The most impressive Finnish stand, however, belonged to Ponsse, a family company from a small village in the heart of Savo countryside, who has become a world leader in the industry. They displayed a giant yellow combined harvester which was bigger than anything else at the site even if the Ponsse boys said it was actually the smallest in their range. A test run sitting in its cockpit with its happy owner from Kagoshima showing how it worked was highly impressive: not only it lifted huge cedar logs with complete ease – his light touch on control sticks looked like playing PlayStation - but sound isolation was so perfect it totally blocked out roar from the big diesel engine. Add to that a seat that looked better than in luxury cars and air conditioning, an essential comfort in Japan's hot, sticky summer, and you can easily see how such machine, if widely available, would be the right solution not only for efficient harvesting, but to get young people including females to join the industry and patch up the dwindling number of aging professional foresters here.
I was amazed to learn that Ponsse has developed this technology on its own and manufactures 90% of each machine by itself employing 600 people plus indirectly another 250 at the contract suppliers next door in a Savo village with total population of 4000 people. We wish best business success in Japan to such company and all other similar from Finland.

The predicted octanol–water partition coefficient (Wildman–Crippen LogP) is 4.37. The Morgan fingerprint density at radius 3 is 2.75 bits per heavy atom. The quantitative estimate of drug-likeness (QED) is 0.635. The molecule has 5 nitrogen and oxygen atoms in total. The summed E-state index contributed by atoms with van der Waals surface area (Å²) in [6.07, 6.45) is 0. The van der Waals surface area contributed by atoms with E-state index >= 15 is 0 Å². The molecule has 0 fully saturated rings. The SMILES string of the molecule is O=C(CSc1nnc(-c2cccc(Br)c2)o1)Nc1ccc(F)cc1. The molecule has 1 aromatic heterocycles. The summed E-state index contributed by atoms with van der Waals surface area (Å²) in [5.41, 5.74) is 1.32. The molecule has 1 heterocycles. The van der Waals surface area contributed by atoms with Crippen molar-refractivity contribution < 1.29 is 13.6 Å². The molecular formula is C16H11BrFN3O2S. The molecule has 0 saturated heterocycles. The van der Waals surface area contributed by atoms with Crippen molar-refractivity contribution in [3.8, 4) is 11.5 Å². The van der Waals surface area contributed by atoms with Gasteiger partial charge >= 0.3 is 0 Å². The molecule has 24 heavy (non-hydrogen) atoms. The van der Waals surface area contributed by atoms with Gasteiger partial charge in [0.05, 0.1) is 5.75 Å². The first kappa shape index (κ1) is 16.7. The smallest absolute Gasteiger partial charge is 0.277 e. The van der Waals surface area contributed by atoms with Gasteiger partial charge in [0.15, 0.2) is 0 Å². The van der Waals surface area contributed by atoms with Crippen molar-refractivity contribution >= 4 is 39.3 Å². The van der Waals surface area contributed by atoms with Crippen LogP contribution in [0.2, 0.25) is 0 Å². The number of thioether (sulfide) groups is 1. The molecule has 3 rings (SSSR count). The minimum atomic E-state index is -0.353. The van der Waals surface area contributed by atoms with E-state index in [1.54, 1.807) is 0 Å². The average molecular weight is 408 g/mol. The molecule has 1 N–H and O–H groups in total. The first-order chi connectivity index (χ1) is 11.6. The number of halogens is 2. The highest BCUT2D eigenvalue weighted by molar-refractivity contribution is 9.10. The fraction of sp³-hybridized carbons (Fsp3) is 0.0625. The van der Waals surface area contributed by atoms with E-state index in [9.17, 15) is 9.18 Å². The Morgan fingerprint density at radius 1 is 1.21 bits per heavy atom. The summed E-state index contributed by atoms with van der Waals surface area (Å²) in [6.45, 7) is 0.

The Big Business News this week is, of course, the arrest of Carlos Ghosn, the big boss of world's biggest car maker Nissan-Renault-Mitsubishi alliance for gross tax cheat and petty thieving from his company despite his huge salary. Japanese public is shocked how such great man, a celebrated legend around the world and highly respected here for turning around Japan's No.2 car maker from edge of bankruptcy 20 years ago into new heights, could stoop that low? The TV channels and popular press have had hay day digging up his personal excesses with company money, while some bitter foreigners have come forward with their usual claims it's all Japanese envy and discrimination against successful gaijins.
In certainly looks like that inside Nissan early thankfulness for The Miracle Man and respect for his visionary guidance changed long time ago to bitter resentment against the arrogant dictator, who concentrated all decision making to himself and his hatchet man who was also arrested.